Creating a Security Education, Training, and Awareness Program

Creating a Security Education, Training, and Awareness Program

Nick Pullman (Citigroup, USA) and Kevin Streff (Dakota State University, USA)
DOI: 10.4018/978-1-60566-132-2.ch020
OnDemand PDF Download:


Security training and awareness is often overlooked or not given sufficient focus in many organizations despite being a critical component of a layered defense. Organizations often purchase expensive hardware and software to help secure their organization, but fail to allocate resources to train employees who will install and configure the product. Similarly, organizations will devote many hours developing polices and procedures to protect sensitive information, but fail to allocate the appropriate resources to ensure awareness of those policies and procedures. This chapter discusses how to design, create, and implement a formal security education, training, and awareness (SETA) program as a component of a layered defense strategy.
Chapter Preview


Kevin Mitnick, one of the world’s most famous hackers, wasn’t particularly skilled at exploiting technology, but was notoriously effective at social engineering; he tricked and persuaded individuals into disclosing sensitive information. Mitnick took advantage of individuals’ trusting nature by impersonating “trusted” individuals to perform reconnaissance for later attacks. The adage goes that a chain is only as strong as its weakest link, and many security experts would agree that the human element is the weakest link in information security (Hansche, Berti, & Hare, 2004). These threats due to human failures are significant with the theft of intellectual property accounting for a loss of $59 billion a year from American companies (National Security Institute, 2007). A security education, training, and awareness program aims to mitigate the human risk in securing organizations and their assets. The core issue with organizations today, however, isn’t whether or not to perform security training and awareness, many organizations have some form of training and awareness, but how to implement a program that it is effective and efficient in providing the additional level of security that was intended.

A security education, training, and awareness (SETA) program is designed to mitigate threats due to human factors such as employees not being properly trained on a specific technology or not being aware of a security policy. There are many facets to information security and organizations tend to try and solve security issues with a technical bias; however, the reality is that humans are typically the first and last line of defense in protecting the organization. Technical-only solutions are insufficient as these defenses are installed and managed by individuals who if not properly trained could leave a system vulnerable to attack. In addition, employees use systems and applications on a daily basis so they are the most likely the first to identify issues or security breaches.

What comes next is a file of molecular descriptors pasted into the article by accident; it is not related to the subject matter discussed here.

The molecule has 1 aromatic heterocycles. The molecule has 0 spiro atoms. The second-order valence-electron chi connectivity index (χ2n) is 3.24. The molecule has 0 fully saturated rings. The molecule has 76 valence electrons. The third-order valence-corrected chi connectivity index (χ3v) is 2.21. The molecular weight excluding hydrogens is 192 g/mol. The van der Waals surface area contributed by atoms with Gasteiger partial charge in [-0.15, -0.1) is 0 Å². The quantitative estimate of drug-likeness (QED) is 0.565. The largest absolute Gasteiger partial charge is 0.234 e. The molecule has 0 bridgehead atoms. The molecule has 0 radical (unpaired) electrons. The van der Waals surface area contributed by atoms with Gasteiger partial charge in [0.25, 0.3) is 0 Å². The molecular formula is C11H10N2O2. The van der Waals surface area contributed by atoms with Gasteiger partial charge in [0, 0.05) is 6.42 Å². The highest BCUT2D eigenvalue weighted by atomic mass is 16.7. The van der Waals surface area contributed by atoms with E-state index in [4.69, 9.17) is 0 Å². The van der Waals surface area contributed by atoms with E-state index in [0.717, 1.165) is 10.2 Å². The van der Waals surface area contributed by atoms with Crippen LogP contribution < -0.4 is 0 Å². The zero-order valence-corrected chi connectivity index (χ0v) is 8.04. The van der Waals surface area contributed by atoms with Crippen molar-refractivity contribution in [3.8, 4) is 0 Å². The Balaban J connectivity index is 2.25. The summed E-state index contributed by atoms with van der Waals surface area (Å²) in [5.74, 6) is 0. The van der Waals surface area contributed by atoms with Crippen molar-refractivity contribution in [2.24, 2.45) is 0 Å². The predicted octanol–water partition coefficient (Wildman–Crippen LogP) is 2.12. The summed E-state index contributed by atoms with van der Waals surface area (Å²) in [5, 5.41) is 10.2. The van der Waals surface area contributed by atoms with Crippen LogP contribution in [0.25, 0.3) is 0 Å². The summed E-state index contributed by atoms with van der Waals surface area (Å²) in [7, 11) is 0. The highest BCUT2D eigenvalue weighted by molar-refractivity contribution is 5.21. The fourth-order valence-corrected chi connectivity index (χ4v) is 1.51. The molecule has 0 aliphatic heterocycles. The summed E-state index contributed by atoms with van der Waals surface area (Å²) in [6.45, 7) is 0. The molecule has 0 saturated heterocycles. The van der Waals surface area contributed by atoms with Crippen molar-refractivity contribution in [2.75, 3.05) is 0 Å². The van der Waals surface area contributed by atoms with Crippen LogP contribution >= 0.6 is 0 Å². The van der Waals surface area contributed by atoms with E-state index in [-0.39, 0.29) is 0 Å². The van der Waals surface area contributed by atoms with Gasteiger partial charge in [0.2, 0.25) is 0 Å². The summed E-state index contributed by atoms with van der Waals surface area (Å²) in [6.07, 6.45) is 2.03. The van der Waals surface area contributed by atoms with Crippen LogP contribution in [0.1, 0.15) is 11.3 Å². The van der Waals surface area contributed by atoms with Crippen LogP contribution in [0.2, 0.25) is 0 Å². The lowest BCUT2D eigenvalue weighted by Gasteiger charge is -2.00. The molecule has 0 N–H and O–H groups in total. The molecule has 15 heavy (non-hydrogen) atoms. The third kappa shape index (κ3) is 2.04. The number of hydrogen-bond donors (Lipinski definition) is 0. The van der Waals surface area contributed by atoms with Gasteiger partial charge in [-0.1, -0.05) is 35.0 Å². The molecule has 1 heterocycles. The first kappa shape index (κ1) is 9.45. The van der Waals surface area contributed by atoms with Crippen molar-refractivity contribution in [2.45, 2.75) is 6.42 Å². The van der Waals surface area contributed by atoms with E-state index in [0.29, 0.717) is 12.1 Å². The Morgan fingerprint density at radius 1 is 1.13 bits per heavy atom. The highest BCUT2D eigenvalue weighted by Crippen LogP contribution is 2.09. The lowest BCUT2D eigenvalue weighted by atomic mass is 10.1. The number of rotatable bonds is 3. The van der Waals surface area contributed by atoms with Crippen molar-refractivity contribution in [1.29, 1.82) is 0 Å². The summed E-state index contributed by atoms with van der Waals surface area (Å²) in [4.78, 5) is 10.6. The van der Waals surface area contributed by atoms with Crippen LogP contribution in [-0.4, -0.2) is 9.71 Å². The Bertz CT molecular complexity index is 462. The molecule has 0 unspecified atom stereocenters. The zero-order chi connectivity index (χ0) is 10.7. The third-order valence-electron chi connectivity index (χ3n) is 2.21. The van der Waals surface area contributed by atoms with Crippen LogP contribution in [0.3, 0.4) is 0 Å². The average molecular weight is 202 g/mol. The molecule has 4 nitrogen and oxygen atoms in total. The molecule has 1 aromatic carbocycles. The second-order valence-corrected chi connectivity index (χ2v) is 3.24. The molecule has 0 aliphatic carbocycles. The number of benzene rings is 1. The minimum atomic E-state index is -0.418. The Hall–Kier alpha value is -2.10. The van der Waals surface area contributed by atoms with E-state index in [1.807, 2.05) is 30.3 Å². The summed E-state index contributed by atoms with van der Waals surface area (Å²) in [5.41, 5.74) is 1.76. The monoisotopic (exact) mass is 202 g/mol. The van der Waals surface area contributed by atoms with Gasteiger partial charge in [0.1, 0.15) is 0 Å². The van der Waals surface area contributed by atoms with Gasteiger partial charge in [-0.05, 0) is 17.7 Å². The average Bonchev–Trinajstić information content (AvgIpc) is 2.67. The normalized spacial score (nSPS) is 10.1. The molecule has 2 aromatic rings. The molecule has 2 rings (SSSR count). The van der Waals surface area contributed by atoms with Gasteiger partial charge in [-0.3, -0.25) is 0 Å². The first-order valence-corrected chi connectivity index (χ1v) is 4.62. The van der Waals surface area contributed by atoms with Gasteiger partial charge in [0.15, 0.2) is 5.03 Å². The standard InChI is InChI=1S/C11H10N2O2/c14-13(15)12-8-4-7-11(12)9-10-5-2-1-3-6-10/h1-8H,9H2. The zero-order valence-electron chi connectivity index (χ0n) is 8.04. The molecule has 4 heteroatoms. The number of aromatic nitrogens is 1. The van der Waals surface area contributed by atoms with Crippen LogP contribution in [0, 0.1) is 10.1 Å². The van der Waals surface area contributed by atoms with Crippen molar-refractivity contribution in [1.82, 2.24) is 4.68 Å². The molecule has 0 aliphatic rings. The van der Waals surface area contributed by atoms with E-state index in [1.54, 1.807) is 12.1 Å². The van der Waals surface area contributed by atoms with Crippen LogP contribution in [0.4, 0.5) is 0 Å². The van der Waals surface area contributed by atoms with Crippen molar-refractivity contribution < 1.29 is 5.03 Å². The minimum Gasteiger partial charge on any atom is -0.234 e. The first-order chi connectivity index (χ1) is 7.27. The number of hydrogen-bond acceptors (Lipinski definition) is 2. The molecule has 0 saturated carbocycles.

There are three pieces to understand with regard to security education, training and awareness:

  • creating an overall security program,

  • understanding SETA fundamentals, and

  • creating the SETA program.

First, before beginning to create the SETA program, the organization must develop a comprehensive information security program. The overall security program details the approach that the organization will use to secure its assets. Next, the organization must understand the fundamentals behind a SETA program such as which topics are appropriate and what the best methods are for delivering the learning material. Finally, after the organization has an understanding of the appropriate topics, materials, and distribution methods, they can create the SETA program. This includes determining what the needs of the organization are, ensuring that there is an appropriate plan for designing and executing the SETA program, and following appropriate methods to implement and evaluate the SETA program. It is important for an organization to understand its overall security needs so that the SETA program can be developed to meet those needs. In addition, following a defined process for implementing and evaluating the SETA program will ensure that the program is effective, efficient, and continuously improving.


People Based Security Breaches

Information assurance is the process of protecting the confidentiality, integrity and availability of electronic systems and the information it stores, processes and transacts (McCumber, 2005). There are many different types of security incidents as it relates to compromising information, such as loss or theft of data, unauthorized changes, disclosure of sensitive information, and loss of system availability and these incidents could originate for a number of reasons such as viruses, hackers, insider abuse, and natural disasters. Technical attacks, such as remote exploits and malware, are important to defend against, but equally or more important are the human aspects of information security.

Key Terms in this Chapter

Procedure: Information security procedures are documents that support the security policy and standards in a detailed step-by-step manner.

Policy: The information security policies are the high-level documents that define the security goals, approach, and strategies of the organization.

Fully Decentralized: A fully decentralized model implements a centralized policy with distributed strategy and implementation.

Centralized Model: A centralized model implements all of the functions of the SETA program, policy, strategy, and implementation at a centrally managed authority.

Partially Decentralized: A partially decentralized model implements the policy and strategy of the SETA program by a central authority, but the implementation is managed by individual departments.

Standard: Security standards are documents that describe the mandatory requirements that the organization will implement in order to comply with security policy.

Defense-in-Depth: Defense-in-depth is a layered security approach in which people, process, and technology are utilized to protect an organization’s assets.

Guideline: Guidelines provide additional clarification on how to comply with security policies, but whereas standards are required, guidelines provide a recommendation but not an explicit requirement.

ISO17799 / ISO27001: ISO 17799 and ISO 27001 are complimentary security standards which define a process to create an information security management system and the specific control objects which should be met.

Complete Chapter List

Search this Book:
Editorial Advisory Board
Table of Contents
John Walp
Manish Gupta, Raj Sharman
Chapter 1
C. Warren Axelrod
This chapter examines the impact of catastrophes on information security and suggests who might have responsibility for maintaining an appropriate... Sample PDF
Responsibilities and Liabilities with Respect to Catastrophes
Chapter 2
David Porter